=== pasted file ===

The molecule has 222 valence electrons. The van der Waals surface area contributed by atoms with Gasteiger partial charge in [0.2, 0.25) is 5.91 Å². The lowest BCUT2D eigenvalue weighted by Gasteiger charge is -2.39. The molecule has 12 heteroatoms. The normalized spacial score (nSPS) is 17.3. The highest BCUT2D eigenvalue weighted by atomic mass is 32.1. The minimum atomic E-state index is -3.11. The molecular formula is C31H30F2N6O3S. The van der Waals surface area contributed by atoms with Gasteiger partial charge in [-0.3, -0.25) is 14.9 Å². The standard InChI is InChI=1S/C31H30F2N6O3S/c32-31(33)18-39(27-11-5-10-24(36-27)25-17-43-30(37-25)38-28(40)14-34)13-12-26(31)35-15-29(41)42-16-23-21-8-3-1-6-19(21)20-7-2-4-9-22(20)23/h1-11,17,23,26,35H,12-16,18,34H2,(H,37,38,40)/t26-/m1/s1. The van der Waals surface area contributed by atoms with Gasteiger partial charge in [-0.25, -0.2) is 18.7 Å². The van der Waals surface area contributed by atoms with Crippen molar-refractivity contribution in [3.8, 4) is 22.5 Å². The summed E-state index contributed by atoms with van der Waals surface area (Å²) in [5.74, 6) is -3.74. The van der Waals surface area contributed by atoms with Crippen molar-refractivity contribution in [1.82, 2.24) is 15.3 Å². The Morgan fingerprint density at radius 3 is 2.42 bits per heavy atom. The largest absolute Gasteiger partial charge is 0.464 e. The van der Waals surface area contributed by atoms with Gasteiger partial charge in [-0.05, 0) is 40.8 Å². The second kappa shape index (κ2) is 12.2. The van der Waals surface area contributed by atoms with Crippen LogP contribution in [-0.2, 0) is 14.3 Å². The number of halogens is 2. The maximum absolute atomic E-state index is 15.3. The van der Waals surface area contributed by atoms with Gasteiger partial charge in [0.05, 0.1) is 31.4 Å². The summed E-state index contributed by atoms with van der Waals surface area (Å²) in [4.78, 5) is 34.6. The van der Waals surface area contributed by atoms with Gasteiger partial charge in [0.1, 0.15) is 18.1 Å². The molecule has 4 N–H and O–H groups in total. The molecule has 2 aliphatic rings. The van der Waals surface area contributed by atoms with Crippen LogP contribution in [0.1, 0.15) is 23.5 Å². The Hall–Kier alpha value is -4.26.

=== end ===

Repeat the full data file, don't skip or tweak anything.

The molecule has 222 valence electrons. The van der Waals surface area contributed by atoms with Gasteiger partial charge in [0.2, 0.25) is 5.91 Å². The lowest BCUT2D eigenvalue weighted by Gasteiger charge is -2.39. The molecule has 12 heteroatoms. The normalized spacial score (nSPS) is 17.3. The highest BCUT2D eigenvalue weighted by atomic mass is 32.1. The minimum atomic E-state index is -3.11. The molecular formula is C31H30F2N6O3S. The van der Waals surface area contributed by atoms with Gasteiger partial charge in [-0.3, -0.25) is 14.9 Å². The standard InChI is InChI=1S/C31H30F2N6O3S/c32-31(33)18-39(27-11-5-10-24(36-27)25-17-43-30(37-25)38-28(40)14-34)13-12-26(31)35-15-29(41)42-16-23-21-8-3-1-6-19(21)20-7-2-4-9-22(20)23/h1-11,17,23,26,35H,12-16,18,34H2,(H,37,38,40)/t26-/m1/s1. The van der Waals surface area contributed by atoms with Gasteiger partial charge in [-0.25, -0.2) is 18.7 Å². The van der Waals surface area contributed by atoms with Crippen molar-refractivity contribution in [3.8, 4) is 22.5 Å². The summed E-state index contributed by atoms with van der Waals surface area (Å²) in [5.74, 6) is -3.74. The van der Waals surface area contributed by atoms with Crippen molar-refractivity contribution in [1.82, 2.24) is 15.3 Å². The Morgan fingerprint density at radius 3 is 2.42 bits per heavy atom. The largest absolute Gasteiger partial charge is 0.464 e. The van der Waals surface area contributed by atoms with Gasteiger partial charge in [-0.05, 0) is 40.8 Å². The second kappa shape index (κ2) is 12.2. The van der Waals surface area contributed by atoms with Crippen LogP contribution in [-0.2, 0) is 14.3 Å². The number of halogens is 2. The maximum absolute atomic E-state index is 15.3. The van der Waals surface area contributed by atoms with Gasteiger partial charge in [0.05, 0.1) is 31.4 Å². The summed E-state index contributed by atoms with van der Waals surface area (Å²) in [4.78, 5) is 34.6. The van der Waals surface area contributed by atoms with Gasteiger partial charge in [0.1, 0.15) is 18.1 Å². The molecule has 4 N–H and O–H groups in total. The molecule has 2 aliphatic rings. The van der Waals surface area contributed by atoms with Crippen LogP contribution in [0.1, 0.15) is 23.5 Å². The Hall–Kier alpha value is -4.26.